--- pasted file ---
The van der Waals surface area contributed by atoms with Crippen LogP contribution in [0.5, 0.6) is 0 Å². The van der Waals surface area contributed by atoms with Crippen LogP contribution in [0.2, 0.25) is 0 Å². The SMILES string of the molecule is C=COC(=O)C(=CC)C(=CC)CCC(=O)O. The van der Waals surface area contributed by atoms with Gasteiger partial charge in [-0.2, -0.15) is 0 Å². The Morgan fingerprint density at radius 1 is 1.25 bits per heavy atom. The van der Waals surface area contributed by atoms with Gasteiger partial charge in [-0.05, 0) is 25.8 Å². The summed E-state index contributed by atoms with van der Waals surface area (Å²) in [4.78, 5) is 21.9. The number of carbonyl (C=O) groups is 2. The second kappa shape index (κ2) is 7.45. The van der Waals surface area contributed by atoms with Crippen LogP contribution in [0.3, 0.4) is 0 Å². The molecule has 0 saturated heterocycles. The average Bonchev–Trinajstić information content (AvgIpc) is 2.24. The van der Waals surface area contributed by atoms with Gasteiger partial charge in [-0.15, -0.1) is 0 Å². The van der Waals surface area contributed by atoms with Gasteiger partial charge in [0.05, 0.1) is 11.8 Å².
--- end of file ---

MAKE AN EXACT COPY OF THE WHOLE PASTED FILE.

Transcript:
The van der Waals surface area contributed by atoms with Crippen LogP contribution in [0.5, 0.6) is 0 Å². The van der Waals surface area contributed by atoms with Crippen LogP contribution in [0.2, 0.25) is 0 Å². The SMILES string of the molecule is C=COC(=O)C(=CC)C(=CC)CCC(=O)O. The van der Waals surface area contributed by atoms with Gasteiger partial charge in [-0.2, -0.15) is 0 Å². The Morgan fingerprint density at radius 1 is 1.25 bits per heavy atom. The van der Waals surface area contributed by atoms with Gasteiger partial charge in [-0.05, 0) is 25.8 Å². The summed E-state index contributed by atoms with van der Waals surface area (Å²) in [4.78, 5) is 21.9. The number of carbonyl (C=O) groups is 2. The second kappa shape index (κ2) is 7.45. The van der Waals surface area contributed by atoms with Crippen LogP contribution in [0.3, 0.4) is 0 Å². The molecule has 0 saturated heterocycles. The average Bonchev–Trinajstić information content (AvgIpc) is 2.24. The van der Waals surface area contributed by atoms with Gasteiger partial charge in [-0.15, -0.1) is 0 Å². The van der Waals surface area contributed by atoms with Gasteiger partial charge in [0.05, 0.1) is 11.8 Å².